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December 29, 1967

UNITED STATES of America ex rel. Herbert Levi SMART H 3811, Petitioner,
A. T. RUNDLE, Comm. of Penna., Respondent

The opinion of the court was delivered by: FULLAM


 FULLAM, District Judge.

 The petitioner is serving a sentence of ten to twenty years, imposed by the Court of Oyer and Terminer of Delaware County after he entered a plea of guilty to a general charge of murder, and was found guilty of murder in the second degree. His present petition for habeas corpus asserts, inter alia, that his guilty plea was invalid because not voluntarily or understandingly entered.

 The plea was entered and sentence was imposed on June 16, 1964. No appeal was taken, but in January and February of 1966, petitioner sought habeas corpus relief in the state courts, in which the above issue was squarely presented. On March 1, 1966, the Delaware County court dismissed these petitions without hearing, and this decision was upheld by the Pennsylvania Supreme Court, in an opinion filed March 14, 1967, Commonwealth ex rel. Smart v. Myers, 424 Pa. 315, 227 A.2d 831 (1967).

  The question to be decided is whether or not the petitioner has exhausted his available state remedies with respect to the constitutional issue of the validity of his guilty plea.

 It is my opinion that the relator has met the exhaustion requirement. He has presented the factual issue of the voluntariness of his guilty plea to the state tribunals, and his contentions have been rejected, on the merits, by the Supreme Court of Pennsylvania. The fact that the state courts considered the trial record adequate for determination of the factual issue, does not render their decision procedural; clearly, the issue was decided on the merits. Although the Post-Conviction Hearing Act (19 Purdon's Stat.Ann. § 1180-1 et seq.) became effective on the same day as the lower court's disposition of petitioner's state habeas corpus petition, neither the lower court nor the Supreme Court, which decided the case over one year after the effective date of the Post-Conviction Hearing Act, suggested in any way that the decision was based upon any concept that habeas corpus was not a proper vehicle for presenting the issue, nor did either court intimate that the denial was without prejudice to such post-conviction act proceeding.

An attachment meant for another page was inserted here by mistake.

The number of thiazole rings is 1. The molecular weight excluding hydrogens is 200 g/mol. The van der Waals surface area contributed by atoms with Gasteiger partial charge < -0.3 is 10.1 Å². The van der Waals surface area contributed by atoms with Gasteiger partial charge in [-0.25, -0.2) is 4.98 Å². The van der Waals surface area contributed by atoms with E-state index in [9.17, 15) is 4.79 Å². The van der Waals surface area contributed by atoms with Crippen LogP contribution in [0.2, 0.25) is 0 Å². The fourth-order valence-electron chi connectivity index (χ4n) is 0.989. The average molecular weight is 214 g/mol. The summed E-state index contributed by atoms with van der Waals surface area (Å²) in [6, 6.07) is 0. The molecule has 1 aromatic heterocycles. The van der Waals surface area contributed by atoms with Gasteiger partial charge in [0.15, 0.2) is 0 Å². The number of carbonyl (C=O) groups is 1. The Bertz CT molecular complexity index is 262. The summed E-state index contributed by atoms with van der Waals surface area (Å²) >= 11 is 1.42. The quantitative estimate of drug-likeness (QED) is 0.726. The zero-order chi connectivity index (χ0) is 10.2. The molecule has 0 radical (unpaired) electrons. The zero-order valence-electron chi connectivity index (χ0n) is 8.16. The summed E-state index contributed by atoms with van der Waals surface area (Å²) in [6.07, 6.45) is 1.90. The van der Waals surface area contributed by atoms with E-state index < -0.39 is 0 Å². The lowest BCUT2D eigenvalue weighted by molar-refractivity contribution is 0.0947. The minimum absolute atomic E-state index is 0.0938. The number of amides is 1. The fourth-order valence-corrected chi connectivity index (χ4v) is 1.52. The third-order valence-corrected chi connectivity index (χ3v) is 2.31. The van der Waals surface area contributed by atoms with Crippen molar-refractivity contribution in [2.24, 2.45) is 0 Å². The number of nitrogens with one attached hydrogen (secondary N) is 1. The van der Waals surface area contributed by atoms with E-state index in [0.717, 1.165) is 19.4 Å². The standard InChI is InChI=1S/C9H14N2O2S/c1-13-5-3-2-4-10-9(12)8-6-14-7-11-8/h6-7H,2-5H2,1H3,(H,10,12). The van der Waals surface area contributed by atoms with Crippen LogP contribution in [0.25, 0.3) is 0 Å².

In any event, it is clear from the language of the Post-Conviction Hearing Act itself, that the petitioner does not now have any available remedy under that statute. The statute expressly provides (19 P.S. § 1180-3):


"To be eligible for relief under this act, a person must * * * prove the following:


* * *


"(d) That the error resulting in his conviction and sentence has not been finally litigated or waived."

 The following section (19 P.S. § 1180-4) provides:


"(a) For the purpose of this act, an issue is finally litigated if:


* * *


"(3) The Supreme Court of the Commonwealth of Pennsylvania has ruled on the merits of the issue."

 It thus appears that no relief is available to the petitioner in any state tribunal. Inasmuch as the petition raises factual issues, it will be necessary to hold a plenary hearing. It will be so ordered.

 In reaching this conclusion, I am not unmindful of the recent decision of the Court of Appeals for the Third Circuit in the case of United States of America ex rel. Singer v. Myers, 384 F.2d 279 (October 20, 1967), certain portions of which indicate that factual issues which have not been presented at a hearing in the state court should be "remanded" to the state tribunals for such hearing. However, in that case, the availability of a hearing under the Post-Conviction Hearing Act was assumed, whereas, on the facts of the present case, no such hearing is available, under the terms of the statute itself. Moreover, all of the state proceedings in the Singer case had occurred prior to the effective date of the Post-Conviction Hearing Act. And finally, the hearing in Singer was one mandated by Jackson v. Denno, 378 U.S. 368, 84 S. Ct. 1774, 12 L. Ed. 2d 908 (1964), which the Court construed as requiring a hearing in the state tribunal in the first instance; and the prosecuting authorities requested the remand. The ultimate issue in the present case is not Jackson v. Denno; and there is reason to suppose that for this Court to make a factual determination after holding a hearing would be far less of an affront to the dignity of the state tribunals than for this Court to suggest that a factual issue which has been finally passed upon by the highest Court of the state should be reconsidered by the state courts under a state statute which is clearly inapplicable.


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